About Antibiotics: Complete the Course, or Stop When You Feel Better?


Jason C. Gallagher, PharmD, addresses the undetermined importance of fixed antibiotic durations.

All medical professionals have likely dealt with the aftermath of the media’s picking up a provocative article or concept and popularizing it, often with an unintended change in the original message. Usually I cringe when I hear these, knowing that I will be facing questions about the mixed message that was sent. After all, how many times have we almost cured cancer? However, this time, I was happy to see a focus on the undetermined importance of fixed antibiotic durations, commonly presented under the guise of “maybe you can stop antibiotics when you feel better” or something similar.

This wave of consumer stories was stimulated by an interesting hybrid review/commentary written in the BMJ at the end of July 2017 by Llewelyn and colleagues.1 Titled “The Antibiotic Course Has Had Its Day,” the article challenged the notion that completing antibiotic courses after symptom resolution has any benefit. The authors were right to do so. The notion of fixed-duration antibiotic courses is not supported in the literature, something that can probably be discerned by the relationships between antibiotic durations and numbers of convenience. Even more intriguing is the lack of an evidence base for the most common reasons cited for the mantra to “take all your medicine even if you feel better.” Two common rationales for this exist.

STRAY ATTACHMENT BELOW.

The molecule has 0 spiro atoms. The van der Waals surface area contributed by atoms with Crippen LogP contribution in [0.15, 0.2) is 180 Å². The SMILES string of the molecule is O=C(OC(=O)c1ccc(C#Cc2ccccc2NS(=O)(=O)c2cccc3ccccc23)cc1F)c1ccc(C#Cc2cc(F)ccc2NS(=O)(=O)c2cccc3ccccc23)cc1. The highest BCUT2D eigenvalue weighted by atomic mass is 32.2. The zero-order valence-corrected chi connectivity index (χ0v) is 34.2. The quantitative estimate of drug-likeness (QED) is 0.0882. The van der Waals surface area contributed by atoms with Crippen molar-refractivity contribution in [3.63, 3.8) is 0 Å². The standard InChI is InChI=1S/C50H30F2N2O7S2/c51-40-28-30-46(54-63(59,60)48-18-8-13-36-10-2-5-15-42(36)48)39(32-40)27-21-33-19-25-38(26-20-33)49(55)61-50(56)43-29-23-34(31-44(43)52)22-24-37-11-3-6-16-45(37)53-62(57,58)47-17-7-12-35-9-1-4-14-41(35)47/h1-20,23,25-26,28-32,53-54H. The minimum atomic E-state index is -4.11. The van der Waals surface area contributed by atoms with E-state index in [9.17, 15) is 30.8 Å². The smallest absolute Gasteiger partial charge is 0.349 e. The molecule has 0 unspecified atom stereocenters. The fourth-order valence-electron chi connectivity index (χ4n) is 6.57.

The first is that treatment failure is more likely with shorter courses of antibiotics. Although this is true for some chronic infections like tuberculosis, repeated studies of various acute bacterial infections generally show that shorter courses are as effective as more traditional courses of therapy. This has been shown with hospital-acquired and community-acquired pneumonia (CAP), pyelonephritis, pharyngitis, skin and skin structure infections, and intra-abdominal infections.1 Notably, a recent study of otitis media in young children showed higher failure with a short course, though this is a singular study in a non-severe infection.2 Most interesting to me is a study of CAP that compared treatment using daptomycin (which is inactivated by pulmonary surfactant) with ceftriaxone.3 The study found the drugs to be equivalent if patients in the daptomycin group received <24 hours of antibiotics (such as 1 dose of levofloxacin or ceftriaxone) before they were randomized. Because patients taking daptomycin essentially received placebo after they were randomized, the length of time we need to treat patients with CAP needs to be further investigated.

The second rationale given for taking a full course of antibiotics is that it prevents resistance from emerging after therapy. This feels intuitive to many people—that completing a full course of antibiotic prevents any “leftover” bacteria from becoming resistant, living on to cause an infection from a now harder-to-treat pathogen. However, there is no evidence to support it. Bacterial resistance to antibiotics emerging de novo during therapy is a relatively rare occurrence that requires genetic mutations that lead to resistance, all while the bacteria are being affected by antibiotic therapy. Most mutations do not lead to resistance, and many of them have negative effects on the bacteria. It takes a bit of luck to create a resistance mechanism against an antibiotic through random mutation.